Ryan McDonald

Citing illness, Hermosa Beach police chief to retire

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HBPD Chief Sharon Papa is sworn in as Hermosa new police chief in Sept. 2013. She will retire at the end of the month. Easy Reader file photo

By Ryan McDonald

Hermosa Beach Police Chief Sharon Papa will retire at the end of the month, after six years helming law enforcement in Hermosa and 40 years wearing a badge.

Papa, who has been on a leave of absence for much of the year, is stepping down due to her diagnosis with ocular melanoma, according to a statement from the city. Interim chief Milton McKinnon has been filling in for Papa, and she thanked him as well as the city staff and elected officials for her time in the city. 

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“It is difficult to leave this job and this department because I have enjoyed both so much,” Papa said.

The city’s human resources department will be conducting the search for Papa’s replacement. McKinnon, who previously held the rank of captain, will continue to serve as interim chief.

Papa was hired as chief of Hermosa’s department in September 2013. She became the city’s first female chief after a lengthy career in the city of Los Angeles, and was also the first woman to achieve the rank of assistant chief with the LAPD. She exits with a long list of honors, including receiving the lifetime achievement award from the Peace Officers Association of Los Angeles County last year. Among her accomplishments prior to arriving in Hermosa was creating the nation’s first law enforcement animal cruelty task force, which landed her an appearance on the “Animal Planet” television network.

Her decades in law enforcement enabled her to offer periodic doses of realism to Hermosa’s City Council, which implemented several challenging-to-enforce initiatives during her tenure, including a ban on smoking in public places. When pressed, for example, about enforcing minor violations on Pier Plaza, she noted that issuing citations was more time consuming than elected officials realized, and could pull the limited number of officers away from more urgent tasks like monitoring for potential fights.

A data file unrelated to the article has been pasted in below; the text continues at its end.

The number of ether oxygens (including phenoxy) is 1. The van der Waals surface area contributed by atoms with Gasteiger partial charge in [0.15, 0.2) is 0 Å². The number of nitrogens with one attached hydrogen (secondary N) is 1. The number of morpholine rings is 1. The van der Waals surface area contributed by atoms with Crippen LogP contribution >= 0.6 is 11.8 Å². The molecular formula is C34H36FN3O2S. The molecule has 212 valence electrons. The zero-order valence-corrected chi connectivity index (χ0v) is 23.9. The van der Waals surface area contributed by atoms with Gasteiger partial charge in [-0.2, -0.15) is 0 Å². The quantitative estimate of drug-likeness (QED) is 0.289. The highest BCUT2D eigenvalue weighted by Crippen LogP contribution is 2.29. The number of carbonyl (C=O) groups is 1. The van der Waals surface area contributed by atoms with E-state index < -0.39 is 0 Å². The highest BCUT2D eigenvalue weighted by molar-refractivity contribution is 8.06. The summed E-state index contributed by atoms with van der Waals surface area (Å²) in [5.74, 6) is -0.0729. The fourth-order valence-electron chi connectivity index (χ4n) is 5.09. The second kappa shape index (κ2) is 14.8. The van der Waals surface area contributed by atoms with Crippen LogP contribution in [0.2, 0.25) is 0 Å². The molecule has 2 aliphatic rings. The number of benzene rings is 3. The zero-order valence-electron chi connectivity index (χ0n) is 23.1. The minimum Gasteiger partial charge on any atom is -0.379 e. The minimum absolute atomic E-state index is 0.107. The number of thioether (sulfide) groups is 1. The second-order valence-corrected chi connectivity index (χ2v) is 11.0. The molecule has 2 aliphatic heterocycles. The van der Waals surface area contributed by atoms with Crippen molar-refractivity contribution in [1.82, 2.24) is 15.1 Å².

She replaced Chief Greg Savelli, who served from 2005 to 2012. (Savelli passed away last month.) It took the city more than a year-and-a-half to find a replacement for Savelli. From a field of 47 applicants, the city narrowed its options down to Papa and Cecil Rhambo, an assistant sheriff with the Los Angeles County Sheriff’s Department. Shortly before the hiring process was completed, then-Mayor Kit Bobko issued a press release announcing his support for Rhambo. The release prompted a censure threat against Bobko, later withdrawn, from others on the council, and then-City Manager Tom Bakaly announced Papa’s selection weeks later.

Papa’s tenure in Hermosa featured both accomplishment and controversy.

She won praise from for her outreach efforts and her work to make law enforcement more approachable. She created a Community Police Advisory board that gathered advice from residents and businesses for suggestions about how to improve policing in the city’s downtown.

Resident Sheryl Main joined the board after running into Papa at a social event. Main, a frequent critic of noise and litter created by bars and restaurants in the city’s downtown, said  she was skeptical at first, but was won over by Papa’s drive for honest dialogue.